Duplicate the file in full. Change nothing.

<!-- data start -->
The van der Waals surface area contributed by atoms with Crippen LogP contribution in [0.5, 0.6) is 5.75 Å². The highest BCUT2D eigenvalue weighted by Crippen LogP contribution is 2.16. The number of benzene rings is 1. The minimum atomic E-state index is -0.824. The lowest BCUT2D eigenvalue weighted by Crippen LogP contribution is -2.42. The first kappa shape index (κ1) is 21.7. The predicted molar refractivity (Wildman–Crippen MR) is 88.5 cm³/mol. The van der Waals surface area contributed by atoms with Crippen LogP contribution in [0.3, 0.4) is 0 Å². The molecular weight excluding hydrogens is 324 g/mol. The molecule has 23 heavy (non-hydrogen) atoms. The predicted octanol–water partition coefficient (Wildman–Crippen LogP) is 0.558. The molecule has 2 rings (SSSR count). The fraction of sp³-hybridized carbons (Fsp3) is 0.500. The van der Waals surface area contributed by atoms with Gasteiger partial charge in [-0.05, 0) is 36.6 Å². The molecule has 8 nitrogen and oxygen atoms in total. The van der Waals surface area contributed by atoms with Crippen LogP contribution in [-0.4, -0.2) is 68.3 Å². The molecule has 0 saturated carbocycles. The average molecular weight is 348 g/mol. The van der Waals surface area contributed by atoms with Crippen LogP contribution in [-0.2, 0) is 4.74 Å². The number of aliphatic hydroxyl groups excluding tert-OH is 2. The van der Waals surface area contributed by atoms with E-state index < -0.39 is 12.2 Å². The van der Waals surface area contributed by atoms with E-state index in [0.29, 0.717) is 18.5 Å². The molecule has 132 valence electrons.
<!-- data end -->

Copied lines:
The van der Waals surface area contributed by atoms with Crippen LogP contribution in [0.5, 0.6) is 5.75 Å². The highest BCUT2D eigenvalue weighted by Crippen LogP contribution is 2.16. The number of benzene rings is 1. The minimum atomic E-state index is -0.824. The lowest BCUT2D eigenvalue weighted by Crippen LogP contribution is -2.42. The first kappa shape index (κ1) is 21.7. The predicted molar refractivity (Wildman–Crippen MR) is 88.5 cm³/mol. The van der Waals surface area contributed by atoms with Crippen LogP contribution in [0.3, 0.4) is 0 Å². The molecular weight excluding hydrogens is 324 g/mol. The molecule has 23 heavy (non-hydrogen) atoms. The predicted octanol–water partition coefficient (Wildman–Crippen LogP) is 0.558. The molecule has 2 rings (SSSR count). The fraction of sp³-hybridized carbons (Fsp3) is 0.500. The van der Waals surface area contributed by atoms with Gasteiger partial charge in [-0.05, 0) is 36.6 Å². The molecule has 8 nitrogen and oxygen atoms in total. The van der Waals surface area contributed by atoms with Crippen LogP contribution in [-0.4, -0.2) is 68.3 Å². The molecule has 0 saturated carbocycles. The average molecular weight is 348 g/mol. The van der Waals surface area contributed by atoms with Crippen LogP contribution in [-0.2, 0) is 4.74 Å². The number of aliphatic hydroxyl groups excluding tert-OH is 2. The van der Waals surface area contributed by atoms with E-state index < -0.39 is 12.2 Å². The van der Waals surface area contributed by atoms with E-state index in [0.29, 0.717) is 18.5 Å². The molecule has 132 valence electrons.